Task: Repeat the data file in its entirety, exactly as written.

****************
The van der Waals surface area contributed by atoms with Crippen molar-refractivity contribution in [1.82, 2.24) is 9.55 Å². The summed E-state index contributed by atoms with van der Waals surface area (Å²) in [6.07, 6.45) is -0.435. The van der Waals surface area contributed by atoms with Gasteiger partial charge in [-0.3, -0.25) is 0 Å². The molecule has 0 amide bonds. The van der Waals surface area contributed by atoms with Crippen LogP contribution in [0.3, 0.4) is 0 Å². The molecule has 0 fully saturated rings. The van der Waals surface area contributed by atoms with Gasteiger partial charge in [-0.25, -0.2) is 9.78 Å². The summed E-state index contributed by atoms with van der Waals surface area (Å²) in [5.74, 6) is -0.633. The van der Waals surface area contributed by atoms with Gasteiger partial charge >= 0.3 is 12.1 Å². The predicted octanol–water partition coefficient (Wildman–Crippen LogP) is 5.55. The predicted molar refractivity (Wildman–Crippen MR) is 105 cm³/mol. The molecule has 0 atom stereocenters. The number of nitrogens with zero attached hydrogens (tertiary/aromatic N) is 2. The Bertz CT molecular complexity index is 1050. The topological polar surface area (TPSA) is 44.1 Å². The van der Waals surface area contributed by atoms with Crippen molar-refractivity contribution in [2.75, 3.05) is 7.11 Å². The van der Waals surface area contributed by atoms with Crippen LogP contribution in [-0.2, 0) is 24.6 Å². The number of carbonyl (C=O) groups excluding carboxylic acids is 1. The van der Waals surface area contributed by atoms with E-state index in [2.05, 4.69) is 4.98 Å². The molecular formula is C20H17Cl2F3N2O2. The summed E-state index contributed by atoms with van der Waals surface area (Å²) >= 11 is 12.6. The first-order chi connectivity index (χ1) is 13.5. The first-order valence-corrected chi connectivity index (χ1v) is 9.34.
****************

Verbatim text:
The van der Waals surface area contributed by atoms with Crippen molar-refractivity contribution in [1.82, 2.24) is 9.55 Å². The summed E-state index contributed by atoms with van der Waals surface area (Å²) in [6.07, 6.45) is -0.435. The van der Waals surface area contributed by atoms with Gasteiger partial charge in [-0.3, -0.25) is 0 Å². The molecule has 0 amide bonds. The van der Waals surface area contributed by atoms with Crippen LogP contribution in [0.3, 0.4) is 0 Å². The molecule has 0 fully saturated rings. The van der Waals surface area contributed by atoms with Gasteiger partial charge in [-0.25, -0.2) is 9.78 Å². The summed E-state index contributed by atoms with van der Waals surface area (Å²) in [5.74, 6) is -0.633. The van der Waals surface area contributed by atoms with Gasteiger partial charge >= 0.3 is 12.1 Å². The predicted octanol–water partition coefficient (Wildman–Crippen LogP) is 5.55. The predicted molar refractivity (Wildman–Crippen MR) is 105 cm³/mol. The molecule has 0 atom stereocenters. The number of nitrogens with zero attached hydrogens (tertiary/aromatic N) is 2. The Bertz CT molecular complexity index is 1050. The topological polar surface area (TPSA) is 44.1 Å². The van der Waals surface area contributed by atoms with Crippen molar-refractivity contribution in [2.75, 3.05) is 7.11 Å². The van der Waals surface area contributed by atoms with Crippen LogP contribution in [-0.2, 0) is 24.6 Å². The number of carbonyl (C=O) groups excluding carboxylic acids is 1. The van der Waals surface area contributed by atoms with E-state index in [2.05, 4.69) is 4.98 Å². The molecular formula is C20H17Cl2F3N2O2. The summed E-state index contributed by atoms with van der Waals surface area (Å²) >= 11 is 12.6. The first-order chi connectivity index (χ1) is 13.5. The first-order valence-corrected chi connectivity index (χ1v) is 9.34.